Wednesday, January 29, 2014

Out of the frying pan?

I'm still puzzled by the thinking of well-intentioned conservatives regarding incumbents.
They are, justifiably, angered about Republicans who are not very conservative.
So, they vote to oust incumbents in the primary and replace them with more conservative people.
In some case, that works out. Cliff Stearns got dumped after 20 plus years in the House even though he had a pretty conservative record. Ted Yoho, arguably more conservative, replaced him and kept the seat in the Republican Party.
But in a number of other cases it has resulted in a Democrat winning the general election and claiming a seat formerly held by a Republican.
That makes no sense. Especially if the net result is to return a liberal majority in the House with Nancy Pelosi as speaker.
The first thing conservatives should do is make a good case against an incumbent. In some cases that is pretty easy. But some resort to "throw out everybody and start over."
Again, that makes no sense.
Ander Crenshaw has represented the congressional district I live in for 14 years.  He gets token opposition every year but this year there appears to be a more determined effort to unseat him.
Crenshaw is a former president of the Florida Senate and, as far as I can tell, as conservative as anyone needs to be.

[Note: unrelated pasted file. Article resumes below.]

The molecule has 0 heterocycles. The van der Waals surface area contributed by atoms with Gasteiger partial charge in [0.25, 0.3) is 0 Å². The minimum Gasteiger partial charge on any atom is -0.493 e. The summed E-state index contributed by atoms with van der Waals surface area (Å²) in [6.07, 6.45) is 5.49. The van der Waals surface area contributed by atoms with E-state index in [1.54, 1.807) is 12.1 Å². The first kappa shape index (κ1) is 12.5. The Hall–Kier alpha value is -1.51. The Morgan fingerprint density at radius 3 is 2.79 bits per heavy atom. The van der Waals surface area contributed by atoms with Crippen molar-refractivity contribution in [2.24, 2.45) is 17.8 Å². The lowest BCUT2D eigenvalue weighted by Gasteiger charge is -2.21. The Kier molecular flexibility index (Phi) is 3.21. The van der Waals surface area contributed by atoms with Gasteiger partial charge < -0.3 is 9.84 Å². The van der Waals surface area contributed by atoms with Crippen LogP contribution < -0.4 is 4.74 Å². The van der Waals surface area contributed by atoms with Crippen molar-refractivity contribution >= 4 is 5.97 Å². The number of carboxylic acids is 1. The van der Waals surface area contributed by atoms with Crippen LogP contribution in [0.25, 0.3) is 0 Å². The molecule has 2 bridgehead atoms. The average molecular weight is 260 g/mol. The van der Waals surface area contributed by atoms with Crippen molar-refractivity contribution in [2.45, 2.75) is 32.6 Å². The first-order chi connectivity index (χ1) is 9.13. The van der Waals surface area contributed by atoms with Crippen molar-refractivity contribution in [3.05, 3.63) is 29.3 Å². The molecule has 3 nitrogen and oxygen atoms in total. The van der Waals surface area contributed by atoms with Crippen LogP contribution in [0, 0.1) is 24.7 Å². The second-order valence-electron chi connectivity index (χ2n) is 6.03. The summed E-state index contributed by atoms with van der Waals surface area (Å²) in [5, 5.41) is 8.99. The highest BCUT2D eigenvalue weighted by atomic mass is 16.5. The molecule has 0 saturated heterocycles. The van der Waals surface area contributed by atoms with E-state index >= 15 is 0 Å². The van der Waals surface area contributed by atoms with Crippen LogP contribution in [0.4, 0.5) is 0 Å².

He has a lifetime rating from the American Conservative Union of 86.75 percent.
Detractors cite lower ratings from groups such as the Club for Growth.
This is a good organization, but they look at a specific set of fiscal policy votes.
Crenshaw's lifetime rating with Club for Growth is 66 percent. That is one percent higher than the legendary conservative congressman C.W. "Bill" Young.
It also places Crenshaw in the top 40 percent of Congress, well above many other Republicans.
More importantly, it only rates him on certain fiscal policy issues. What about the many other issues, such as health care, immigration, and defense?
Does anyone think a Democrat who replaced him would vote with conservatives on those issues?
No Democrat can defeat Crenshaw. Anyone who votes against him in the GOP primary should follow the Buckley rule.
William F. Buckley said conservatives should vote for the most conservative candidate who can win.
Rush Limbaugh would modify that rule and he's right to the extent that if you have a Republican who is acting like a Democrat he should be replaced.
But be sure.
Voting on emotion is a liberal thing. Conservatives should get the facts and weigh the alternatives before voting.

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